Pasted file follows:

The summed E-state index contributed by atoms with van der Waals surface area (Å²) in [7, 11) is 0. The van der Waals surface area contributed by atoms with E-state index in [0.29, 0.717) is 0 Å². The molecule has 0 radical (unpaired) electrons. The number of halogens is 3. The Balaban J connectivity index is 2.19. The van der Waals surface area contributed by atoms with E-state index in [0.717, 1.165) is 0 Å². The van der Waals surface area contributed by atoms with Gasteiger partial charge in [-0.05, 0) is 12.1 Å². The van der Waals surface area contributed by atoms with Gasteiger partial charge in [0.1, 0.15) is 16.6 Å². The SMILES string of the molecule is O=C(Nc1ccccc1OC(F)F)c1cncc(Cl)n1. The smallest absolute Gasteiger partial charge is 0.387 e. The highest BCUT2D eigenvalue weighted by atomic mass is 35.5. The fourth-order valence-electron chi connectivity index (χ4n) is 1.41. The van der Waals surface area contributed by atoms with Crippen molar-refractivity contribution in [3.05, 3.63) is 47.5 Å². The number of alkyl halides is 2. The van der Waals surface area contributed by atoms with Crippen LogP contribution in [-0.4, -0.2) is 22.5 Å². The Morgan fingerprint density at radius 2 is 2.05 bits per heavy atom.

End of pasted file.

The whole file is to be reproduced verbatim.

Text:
The summed E-state index contributed by atoms with van der Waals surface area (Å²) in [7, 11) is 0. The van der Waals surface area contributed by atoms with E-state index in [0.29, 0.717) is 0 Å². The molecule has 0 radical (unpaired) electrons. The number of halogens is 3. The Balaban J connectivity index is 2.19. The van der Waals surface area contributed by atoms with E-state index in [0.717, 1.165) is 0 Å². The van der Waals surface area contributed by atoms with Gasteiger partial charge in [-0.05, 0) is 12.1 Å². The van der Waals surface area contributed by atoms with Gasteiger partial charge in [0.1, 0.15) is 16.6 Å². The SMILES string of the molecule is O=C(Nc1ccccc1OC(F)F)c1cncc(Cl)n1. The smallest absolute Gasteiger partial charge is 0.387 e. The highest BCUT2D eigenvalue weighted by atomic mass is 35.5. The fourth-order valence-electron chi connectivity index (χ4n) is 1.41. The van der Waals surface area contributed by atoms with Crippen molar-refractivity contribution in [3.05, 3.63) is 47.5 Å². The number of alkyl halides is 2. The van der Waals surface area contributed by atoms with Crippen LogP contribution in [-0.4, -0.2) is 22.5 Å². The Morgan fingerprint density at radius 2 is 2.05 bits per heavy atom.